You probably remember the multi-fatality school bus crash in Tennessee. Now the families are pursuing litigation for deaths and fatalities connected to the collision. The nature of dealing with multi-plaintiff suits are complicated, and it isn?t always clear who you can hold responsible for the accident. This post will go over how you investigate and prosecute these cases.
In a bus crash, there are multiple possible defendants. First, the driver, second, the school and then if any third parties are responsible for the crash. Obviously, you want to sue the bus driver, but most drivers will not have the money to compensate you, let alone the other plaintiffs.
Thus, most people file suit against the school or school district. In most cases, the school is responsible for the safety of the children, therefore, if they are injured the school district is liable. Furthermore, in many states schools are under a special duty to protect children, so they are automatically presumed responsible for any injuries, and a school employee was found negligent.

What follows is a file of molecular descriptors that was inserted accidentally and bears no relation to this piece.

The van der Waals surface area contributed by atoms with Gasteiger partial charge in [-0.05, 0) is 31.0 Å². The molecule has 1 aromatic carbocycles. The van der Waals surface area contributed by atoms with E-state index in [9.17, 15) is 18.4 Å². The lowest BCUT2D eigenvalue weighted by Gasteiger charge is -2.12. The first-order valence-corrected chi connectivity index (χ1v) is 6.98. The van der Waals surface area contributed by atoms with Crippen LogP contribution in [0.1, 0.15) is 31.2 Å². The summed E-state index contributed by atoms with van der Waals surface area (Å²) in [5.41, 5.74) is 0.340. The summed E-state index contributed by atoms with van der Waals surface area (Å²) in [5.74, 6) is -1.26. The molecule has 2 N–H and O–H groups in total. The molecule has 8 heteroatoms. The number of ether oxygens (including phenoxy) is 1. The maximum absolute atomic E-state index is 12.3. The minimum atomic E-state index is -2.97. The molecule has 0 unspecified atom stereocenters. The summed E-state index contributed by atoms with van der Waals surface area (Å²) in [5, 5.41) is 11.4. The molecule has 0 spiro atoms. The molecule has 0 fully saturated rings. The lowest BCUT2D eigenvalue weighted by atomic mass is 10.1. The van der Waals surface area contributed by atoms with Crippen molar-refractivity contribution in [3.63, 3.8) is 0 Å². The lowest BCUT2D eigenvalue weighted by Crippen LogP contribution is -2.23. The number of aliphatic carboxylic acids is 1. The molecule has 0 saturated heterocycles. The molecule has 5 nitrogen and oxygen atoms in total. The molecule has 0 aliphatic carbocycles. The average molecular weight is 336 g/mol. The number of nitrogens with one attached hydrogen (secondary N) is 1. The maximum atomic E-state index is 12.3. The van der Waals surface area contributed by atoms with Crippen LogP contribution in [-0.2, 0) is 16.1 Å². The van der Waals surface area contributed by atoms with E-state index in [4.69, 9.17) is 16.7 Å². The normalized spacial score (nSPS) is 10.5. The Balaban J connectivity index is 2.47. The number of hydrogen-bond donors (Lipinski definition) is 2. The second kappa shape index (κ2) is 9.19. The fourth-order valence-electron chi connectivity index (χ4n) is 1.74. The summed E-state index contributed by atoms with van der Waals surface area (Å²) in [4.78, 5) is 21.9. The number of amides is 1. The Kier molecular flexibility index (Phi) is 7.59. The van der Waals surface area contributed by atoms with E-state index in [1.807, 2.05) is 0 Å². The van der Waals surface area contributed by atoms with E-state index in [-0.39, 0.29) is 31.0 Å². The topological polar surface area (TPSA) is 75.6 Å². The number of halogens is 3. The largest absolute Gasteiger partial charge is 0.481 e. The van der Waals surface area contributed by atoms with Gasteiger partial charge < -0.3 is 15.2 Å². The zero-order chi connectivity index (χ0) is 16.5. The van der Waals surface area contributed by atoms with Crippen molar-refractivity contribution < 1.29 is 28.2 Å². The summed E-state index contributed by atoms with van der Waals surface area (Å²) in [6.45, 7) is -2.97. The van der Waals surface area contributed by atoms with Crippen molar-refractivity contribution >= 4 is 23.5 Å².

Additionally, there are special rules regarding the time limits that children have to file lawsuits. Most adults must file within the statute of limitations, or period. But for children, their time limit does not start until after they turn 18 (in most states). Thus, you can take the time to ensure that you gather sufficient evidence, legal arguments, and coordinate your efforts before you file suit.
If you or a loved one was injured in a bus accident, then you may want to speak to a lawyer ? you could have a valid claim for personal injury. As illustrated above, litigating bus crashes is complicated because multiple plaintiffs suffer severe injuries which could limit the overall compensation that is available to each person. Furthermore, you are forced to coordinate your litigation strategy with the other plaintiffs, which can get complicated. A lawyer can go over the issues and help you smooth over the potential problems.